Abstract 14941: Substitution of Dietary Saturated Fatty Acids With Omega-6 Polyunsaturated Fatty Acids Decreases LDL ApoB-100 Production Rate in Men With Dyslipidemia Associated With Insulin-Resistance
Introduction: The consumption of omega (n)-6 polyunsaturated fatty acids (PUFA) in replacement of saturated fatty acids (SFA) is advocated to prevent cardiovascular disease (CVD) as it is recognized to reduce LDL-C concentrations. However, the impact of this substitution on lipoprotein metabolism in dyslipidemic and insulin-resistant (IR) subjects remains unclear, limiting our ability to elaborate optimal dietary guidelines for this population with high CVD risk.
Hypothesis: Substitution of SFA with n-6 PUFA reduces the production rate (PR), stimulates the fractional catabolic rate (FCR) of apolipoprotein (apo) B-containing lipoproteins, and regulates the intestinal expression of key genes involved in lipoprotein metabolism in IR subjects.
Methods: Thirty dyslipidemic and IR men (triglyceride levels: 2.25 ± 1.02 mmol/L; HOMA-IR: 4.46 ± 1.19) were recruited in this randomized, controlled, crossover, double-blinded trial. In a random order, subjects consumed a fully controlled diet rich in SFA (SFA: 13.4% of calories; n-6 PUFA: 4.0%) or rich in n-6 PUFA (SFA: 6.0%; n-6 PUFA: 11.3%) for periods of 4 weeks separated by a 4-week washout period. At the end of each diet, the in vivo kinetics of apoB-containing lipoproteins were measured and the intestinal expression of key genes involved in lipoprotein metabolism was assessed in duodenal biopsy samples taken from each participant.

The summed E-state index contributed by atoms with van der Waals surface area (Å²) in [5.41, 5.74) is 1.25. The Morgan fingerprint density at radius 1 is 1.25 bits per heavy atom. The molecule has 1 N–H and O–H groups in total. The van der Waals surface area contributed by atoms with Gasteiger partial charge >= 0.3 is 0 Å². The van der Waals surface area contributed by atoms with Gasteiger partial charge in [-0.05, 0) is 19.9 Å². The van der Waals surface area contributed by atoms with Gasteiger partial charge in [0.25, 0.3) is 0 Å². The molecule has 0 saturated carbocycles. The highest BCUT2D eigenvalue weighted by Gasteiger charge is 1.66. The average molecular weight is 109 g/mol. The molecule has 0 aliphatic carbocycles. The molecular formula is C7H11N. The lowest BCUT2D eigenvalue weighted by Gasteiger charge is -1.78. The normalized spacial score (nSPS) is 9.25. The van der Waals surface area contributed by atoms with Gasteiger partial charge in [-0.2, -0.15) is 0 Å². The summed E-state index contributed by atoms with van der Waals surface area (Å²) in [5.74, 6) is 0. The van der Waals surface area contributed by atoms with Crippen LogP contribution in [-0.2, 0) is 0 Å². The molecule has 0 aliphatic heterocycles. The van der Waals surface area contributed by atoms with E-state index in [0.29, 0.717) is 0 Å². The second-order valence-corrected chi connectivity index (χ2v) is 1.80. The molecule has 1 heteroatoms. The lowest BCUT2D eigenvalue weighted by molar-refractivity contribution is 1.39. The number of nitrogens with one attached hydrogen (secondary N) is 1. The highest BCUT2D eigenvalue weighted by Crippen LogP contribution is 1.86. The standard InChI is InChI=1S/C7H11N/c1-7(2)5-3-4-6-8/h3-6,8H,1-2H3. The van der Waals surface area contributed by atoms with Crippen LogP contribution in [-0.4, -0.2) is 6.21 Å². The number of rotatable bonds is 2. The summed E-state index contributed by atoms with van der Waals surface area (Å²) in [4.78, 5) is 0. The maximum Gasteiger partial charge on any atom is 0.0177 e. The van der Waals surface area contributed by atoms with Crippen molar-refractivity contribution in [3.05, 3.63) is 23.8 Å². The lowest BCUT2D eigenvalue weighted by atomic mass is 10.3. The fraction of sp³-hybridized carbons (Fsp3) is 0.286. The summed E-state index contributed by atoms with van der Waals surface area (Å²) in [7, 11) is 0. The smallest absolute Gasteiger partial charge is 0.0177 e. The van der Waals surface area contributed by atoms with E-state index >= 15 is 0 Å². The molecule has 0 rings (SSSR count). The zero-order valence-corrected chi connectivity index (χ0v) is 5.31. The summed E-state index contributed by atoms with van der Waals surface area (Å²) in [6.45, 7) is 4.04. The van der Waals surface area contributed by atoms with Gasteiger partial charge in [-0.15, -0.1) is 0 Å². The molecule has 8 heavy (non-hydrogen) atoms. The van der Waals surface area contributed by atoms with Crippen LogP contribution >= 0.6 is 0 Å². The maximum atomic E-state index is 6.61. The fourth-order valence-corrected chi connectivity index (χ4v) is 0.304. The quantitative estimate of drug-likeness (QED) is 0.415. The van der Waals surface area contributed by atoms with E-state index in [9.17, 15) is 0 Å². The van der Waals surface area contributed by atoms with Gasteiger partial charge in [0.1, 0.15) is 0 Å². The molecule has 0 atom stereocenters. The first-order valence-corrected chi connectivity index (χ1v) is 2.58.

Results: LDL apoB-100 pool size (PS) was significantly decreased after the n-6 PUFA diet compared with the SFA diet (Δ=-7.8%; P=0.005). This difference was attributed to a reduction in LDL apoB-100 production rate (PR) after the n-6 PUFA diet (Δ=-10.0%; P=0.003). There were no differences in LDL apoB-100 FCR between the two diets. Intestinal expression of genes involved in lipoprotein synthesis, namely apoB (Δ=-16.6%; P=0.005), MTP (Δ=-18.4%; P=0.006) and HNF-4α (Δ=-8.2%; P=0.008), was reduced after the n-6 PUFA diet, compared with the SFA diet.
Conclusions: In dyslipidemic and IR men, substitution of dietary SFA with n-6 PUFA reduces LDL-C concentrations primarily through reduced endogenous production of LDL apoB-100 particles. This effect is likely to be mediated, at least in part, by the downregulation of key genes involved in lipoprotein synthesis within the intestine.
Author Disclosures: J. Drouin-Chartier: None. A.J. Tremblay: None. M. Lépine: None. V. Lemelin: None. B. Lamarche: Research Grant; Modest; CIHR. Other Research Support; Modest; Atrium Innovations. P. Couture: None.
- © 2016 by American Heart Association, Inc.